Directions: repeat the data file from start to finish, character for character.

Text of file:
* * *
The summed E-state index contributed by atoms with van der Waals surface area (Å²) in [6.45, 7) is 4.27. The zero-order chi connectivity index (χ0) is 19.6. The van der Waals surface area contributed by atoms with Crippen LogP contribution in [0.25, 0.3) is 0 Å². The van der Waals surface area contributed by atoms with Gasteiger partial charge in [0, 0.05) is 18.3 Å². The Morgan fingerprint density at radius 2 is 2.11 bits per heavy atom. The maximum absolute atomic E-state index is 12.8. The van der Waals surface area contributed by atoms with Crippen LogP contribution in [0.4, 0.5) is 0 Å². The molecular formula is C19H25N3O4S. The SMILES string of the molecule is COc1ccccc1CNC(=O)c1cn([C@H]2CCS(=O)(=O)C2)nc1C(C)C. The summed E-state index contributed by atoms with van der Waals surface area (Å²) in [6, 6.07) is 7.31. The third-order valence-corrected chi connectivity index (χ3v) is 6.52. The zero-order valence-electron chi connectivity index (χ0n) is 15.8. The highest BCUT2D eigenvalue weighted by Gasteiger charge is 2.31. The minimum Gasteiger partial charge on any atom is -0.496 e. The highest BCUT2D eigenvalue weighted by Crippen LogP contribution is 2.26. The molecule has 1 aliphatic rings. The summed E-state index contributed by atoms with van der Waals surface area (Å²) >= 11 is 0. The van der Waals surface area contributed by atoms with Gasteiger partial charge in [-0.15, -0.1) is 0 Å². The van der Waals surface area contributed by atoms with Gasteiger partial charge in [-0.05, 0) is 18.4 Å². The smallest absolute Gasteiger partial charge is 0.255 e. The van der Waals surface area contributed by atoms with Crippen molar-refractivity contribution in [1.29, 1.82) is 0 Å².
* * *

The summed E-state index contributed by atoms with van der Waals surface area (Å²) in [6.45, 7) is 4.27. The zero-order chi connectivity index (χ0) is 19.6. The van der Waals surface area contributed by atoms with Crippen LogP contribution in [0.25, 0.3) is 0 Å². The van der Waals surface area contributed by atoms with Gasteiger partial charge in [0, 0.05) is 18.3 Å². The Morgan fingerprint density at radius 2 is 2.11 bits per heavy atom. The maximum absolute atomic E-state index is 12.8. The van der Waals surface area contributed by atoms with Crippen LogP contribution in [0.4, 0.5) is 0 Å². The molecular formula is C19H25N3O4S. The SMILES string of the molecule is COc1ccccc1CNC(=O)c1cn([C@H]2CCS(=O)(=O)C2)nc1C(C)C. The summed E-state index contributed by atoms with van der Waals surface area (Å²) in [6, 6.07) is 7.31. The third-order valence-corrected chi connectivity index (χ3v) is 6.52. The zero-order valence-electron chi connectivity index (χ0n) is 15.8. The highest BCUT2D eigenvalue weighted by Gasteiger charge is 2.31. The minimum Gasteiger partial charge on any atom is -0.496 e. The highest BCUT2D eigenvalue weighted by Crippen LogP contribution is 2.26. The molecule has 1 aliphatic rings. The summed E-state index contributed by atoms with van der Waals surface area (Å²) >= 11 is 0. The van der Waals surface area contributed by atoms with Gasteiger partial charge in [-0.15, -0.1) is 0 Å². The van der Waals surface area contributed by atoms with Gasteiger partial charge in [-0.05, 0) is 18.4 Å². The smallest absolute Gasteiger partial charge is 0.255 e. The van der Waals surface area contributed by atoms with Crippen molar-refractivity contribution in [1.29, 1.82) is 0 Å².